Skip to menu Skip to content
Click here or press the Escape key to leave this site now
Call the RCS helpline on 08088 01 03 02

FAQs

Frequently asked questions:

Support Service

 

 

How can I get in touch?

It takes a lot of courage to get in touch with a rape crisis centre to ask for support, so we try to make this as easy as possible. You can call us directly on 01786 439244 or over email on contact@forthvalleyrapecrisis.org.uk All workers who answer the phone or respond to emails have been trained in supporting survivors of sexual violence. If it feels like too much to call yourself, a worker of friend/family member can call to make an appointment on your behalf. We will have to check with anyone who calls on your behalf that they have your permission to do so.


I experienced sexual violence a long time ago, can I still get support?

Our service is open to people who have experienced sexual violence at any time in their lives. Sometimes it can take time to be able to talk about what happened, or even to recognise that what you experienced was abuse. We are here for you whether you experienced sexual violence a few days ago, or many decades ago.

 

Will I have to go into detail about what happened to me?

We have no expectation that you will go into any detail about what you have experienced. We have a person-centred approach that is focused on supporting you with the impact that sexual violence has had on your life. You may find it helpful to talk about what happened, or that may feel like it would cause you additional trauma: we will do whatever is right for you.


I’m really worried about seeing someone face to face, is there any other way I can access support?

If you don’t feel able to come into the centre, we can also support you over the phone or over email. Please get in touch for more information on this part of our service.


How do I get to the centre?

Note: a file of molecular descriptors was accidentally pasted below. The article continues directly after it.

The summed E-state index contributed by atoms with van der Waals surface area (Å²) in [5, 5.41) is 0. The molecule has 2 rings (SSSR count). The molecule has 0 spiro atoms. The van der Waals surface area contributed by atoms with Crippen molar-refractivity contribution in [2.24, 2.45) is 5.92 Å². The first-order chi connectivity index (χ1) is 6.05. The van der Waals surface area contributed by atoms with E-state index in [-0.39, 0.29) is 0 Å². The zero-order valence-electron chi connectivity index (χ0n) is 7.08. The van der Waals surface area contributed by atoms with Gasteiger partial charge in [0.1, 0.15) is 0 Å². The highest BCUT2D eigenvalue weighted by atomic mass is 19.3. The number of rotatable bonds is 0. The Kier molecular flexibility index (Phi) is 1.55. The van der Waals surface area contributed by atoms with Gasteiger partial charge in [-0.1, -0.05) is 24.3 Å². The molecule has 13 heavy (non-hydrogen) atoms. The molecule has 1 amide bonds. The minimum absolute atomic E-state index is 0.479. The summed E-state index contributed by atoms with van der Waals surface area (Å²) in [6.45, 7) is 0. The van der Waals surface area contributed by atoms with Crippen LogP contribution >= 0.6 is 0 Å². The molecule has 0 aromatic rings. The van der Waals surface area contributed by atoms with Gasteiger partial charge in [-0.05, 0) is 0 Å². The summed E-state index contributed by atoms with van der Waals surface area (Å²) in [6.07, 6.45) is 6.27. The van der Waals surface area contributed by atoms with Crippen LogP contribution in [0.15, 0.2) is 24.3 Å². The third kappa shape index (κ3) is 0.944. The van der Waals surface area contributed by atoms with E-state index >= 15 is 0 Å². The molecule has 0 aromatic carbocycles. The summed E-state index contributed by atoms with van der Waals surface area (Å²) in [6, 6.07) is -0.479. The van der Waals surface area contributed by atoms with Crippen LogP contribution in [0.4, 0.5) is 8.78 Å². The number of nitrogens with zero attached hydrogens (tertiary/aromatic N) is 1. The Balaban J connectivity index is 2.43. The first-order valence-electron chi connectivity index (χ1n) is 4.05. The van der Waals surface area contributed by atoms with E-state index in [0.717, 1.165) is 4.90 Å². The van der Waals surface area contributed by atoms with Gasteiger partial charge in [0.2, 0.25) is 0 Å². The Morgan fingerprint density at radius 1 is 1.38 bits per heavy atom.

We are a short walk away from Stirling train and bus stations. There is on street parking available on Millar Place. We can provide travel expenses for survivors coming in for support.


How long will I wait for support?

When you first contact our service, we will arrange for you to come in for an initial appointment to find out more about our service. We aim to offer you an appointment within two weeks. If you decide that we offer is right for you, we will put you on a waiting list to be picked up by a support worker. The length of our waiting list varies and this is something we will discuss with you during your initial appointment. We acknowledge that it takes a lot of courage to get in touch with us and it can then be difficult to be placed on a waiting list, so for this reason we operate a weekly drop in that you can use as often as you like. You will be given more information about this at your initial appointment.


How long will I get support for?

We will support survivors for up to 20 sessions. Initially we recommend that you see your support worker once a week however you made decide to reduce this as your support continues, seeing your worker once a fortnight or monthly. This is something you can discuss with your worker.

 

What is the National Helpline?

The National Helpline is run by Rape Crisis Scotland and is part of a separate service providing support to survivors of sexual violence who are in crisis. You can access this support when you are waiting for support from us, and to top up the support you are receiving.

 

I made an appointment a while ago and didn’t come in. I feel embarrassed about missing my appointment, can I come back?

We understand that sometimes the thought of coming in for support can be overwhelming, and we want to provide support when the time is right for you. You are more than welcome to come back for support if you feel that you are now able to do so.

 

How old do I need to be to get support?

We support survivors aged 13 and over. Sometimes young people can be concerned that we will want to speak to their parents, or share information without their permission. Young people are welcome to contact our service independently, and the only time we would have to do this is if we think you are currently in any danger and we would try to discuss this with you first, and involve you as much as possible.

 

Is what I say confidential?